Over the years, many wonderful and fascinating individuals have had a hand in shaping a dream for Oak Alley ... some tried and won, some tried and lost, others just tried and gave up. Still, they all had one thing in common ... they CARED enough to try.
Most of them are gone now, leaving only bits and pieces of the whole story ... yellowed documents in parish archives, remembrances shared from generation to generation, a letter or two, a faded photograph and, most important of all, Oak Alley herself.
Oak Alley's restoration in 1925 by her new owners, Mr. and Mrs. Andrew Stewart, was the first example of ante-bellum restoration along the River Road. Through the years, Oak Alley was the scene of many events affecting those who had given her a second chance at survival in the struggle against time and the elements. Josephine Stewart outlived her husband by 26 years and, shortly before her death on October 3, 1972, created a non-profit foundation, which would be known as the Oak Alley Foundation, in order that the home and 28 acres of grounds would remain open to the public.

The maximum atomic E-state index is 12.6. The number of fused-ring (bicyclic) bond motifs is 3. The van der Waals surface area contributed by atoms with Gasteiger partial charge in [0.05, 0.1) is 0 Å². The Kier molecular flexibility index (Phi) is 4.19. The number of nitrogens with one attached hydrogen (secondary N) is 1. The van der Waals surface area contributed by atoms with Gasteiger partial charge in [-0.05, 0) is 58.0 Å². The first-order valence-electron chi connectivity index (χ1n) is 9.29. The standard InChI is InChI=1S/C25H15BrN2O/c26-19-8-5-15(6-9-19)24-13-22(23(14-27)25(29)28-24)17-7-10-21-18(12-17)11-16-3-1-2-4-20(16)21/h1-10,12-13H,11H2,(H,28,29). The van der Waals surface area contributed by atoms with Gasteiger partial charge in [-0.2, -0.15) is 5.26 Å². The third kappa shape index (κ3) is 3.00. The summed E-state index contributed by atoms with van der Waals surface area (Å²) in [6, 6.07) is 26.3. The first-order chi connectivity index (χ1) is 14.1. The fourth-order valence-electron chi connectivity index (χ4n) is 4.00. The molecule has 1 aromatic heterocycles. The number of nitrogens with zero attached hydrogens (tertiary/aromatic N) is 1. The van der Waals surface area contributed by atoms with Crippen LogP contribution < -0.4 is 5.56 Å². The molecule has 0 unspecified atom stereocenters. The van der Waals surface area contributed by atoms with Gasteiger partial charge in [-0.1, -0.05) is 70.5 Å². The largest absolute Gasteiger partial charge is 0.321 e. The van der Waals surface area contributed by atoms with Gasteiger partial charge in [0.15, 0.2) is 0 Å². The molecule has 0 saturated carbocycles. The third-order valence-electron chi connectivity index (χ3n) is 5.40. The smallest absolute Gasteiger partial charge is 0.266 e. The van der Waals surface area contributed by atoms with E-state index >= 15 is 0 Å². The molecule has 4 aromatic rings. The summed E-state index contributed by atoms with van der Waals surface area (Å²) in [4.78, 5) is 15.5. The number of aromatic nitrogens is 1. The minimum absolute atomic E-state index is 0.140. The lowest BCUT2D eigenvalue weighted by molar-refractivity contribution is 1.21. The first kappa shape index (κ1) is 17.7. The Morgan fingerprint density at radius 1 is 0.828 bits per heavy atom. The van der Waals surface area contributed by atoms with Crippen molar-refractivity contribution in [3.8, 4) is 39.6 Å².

Oak Alley Foundation Mission Statement
Oak Alley Foundation is a 501(c)(3) public non-profit trust organized and operated exclusively for charitable, literary and educational purposes. Its trustees are charged with maintaining and preserving the mansion (Big House) and surrounding sixty-three (63) acre National Historic Landmark site for public exhibition as an historical monument to the times and area in which the property was built and for the instruction, education, enlightenment, information, edification and cultural benefit of the citizens of the State of Louisiana, the United States and the public generally.
Oak Alley Foundation’s IRS form 990 Return of Exempt Organization is available at the Oak Alley Plantation administrative office during normal business hours.
Below are ways you can help support the Foundation.